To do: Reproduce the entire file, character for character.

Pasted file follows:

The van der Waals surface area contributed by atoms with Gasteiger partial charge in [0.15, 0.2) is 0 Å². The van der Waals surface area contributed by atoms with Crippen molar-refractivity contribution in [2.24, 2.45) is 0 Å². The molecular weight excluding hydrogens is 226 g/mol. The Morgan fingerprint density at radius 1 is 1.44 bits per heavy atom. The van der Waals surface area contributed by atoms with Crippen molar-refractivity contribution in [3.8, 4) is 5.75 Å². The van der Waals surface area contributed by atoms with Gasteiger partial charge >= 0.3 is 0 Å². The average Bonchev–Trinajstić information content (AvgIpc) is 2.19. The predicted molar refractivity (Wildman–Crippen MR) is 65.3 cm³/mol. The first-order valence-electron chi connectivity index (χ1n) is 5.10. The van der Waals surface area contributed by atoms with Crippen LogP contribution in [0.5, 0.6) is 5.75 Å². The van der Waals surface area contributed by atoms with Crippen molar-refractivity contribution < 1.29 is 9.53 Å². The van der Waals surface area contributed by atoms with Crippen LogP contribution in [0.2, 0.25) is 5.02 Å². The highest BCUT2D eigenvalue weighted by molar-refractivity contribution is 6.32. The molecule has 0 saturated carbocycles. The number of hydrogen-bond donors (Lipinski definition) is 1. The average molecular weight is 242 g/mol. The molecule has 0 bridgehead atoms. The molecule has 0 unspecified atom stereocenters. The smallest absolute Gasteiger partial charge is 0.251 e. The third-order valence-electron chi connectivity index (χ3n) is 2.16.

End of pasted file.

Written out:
The van der Waals surface area contributed by atoms with Gasteiger partial charge in [0.15, 0.2) is 0 Å². The van der Waals surface area contributed by atoms with Crippen molar-refractivity contribution in [2.24, 2.45) is 0 Å². The molecular weight excluding hydrogens is 226 g/mol. The Morgan fingerprint density at radius 1 is 1.44 bits per heavy atom. The van der Waals surface area contributed by atoms with Crippen molar-refractivity contribution in [3.8, 4) is 5.75 Å². The van der Waals surface area contributed by atoms with Gasteiger partial charge >= 0.3 is 0 Å². The average Bonchev–Trinajstić information content (AvgIpc) is 2.19. The predicted molar refractivity (Wildman–Crippen MR) is 65.3 cm³/mol. The first-order valence-electron chi connectivity index (χ1n) is 5.10. The van der Waals surface area contributed by atoms with Crippen LogP contribution in [0.5, 0.6) is 5.75 Å². The van der Waals surface area contributed by atoms with Crippen molar-refractivity contribution < 1.29 is 9.53 Å². The van der Waals surface area contributed by atoms with Crippen LogP contribution in [0.2, 0.25) is 5.02 Å². The highest BCUT2D eigenvalue weighted by molar-refractivity contribution is 6.32. The molecule has 0 saturated carbocycles. The number of hydrogen-bond donors (Lipinski definition) is 1. The average molecular weight is 242 g/mol. The molecule has 0 bridgehead atoms. The molecule has 0 unspecified atom stereocenters. The smallest absolute Gasteiger partial charge is 0.251 e. The third-order valence-electron chi connectivity index (χ3n) is 2.16.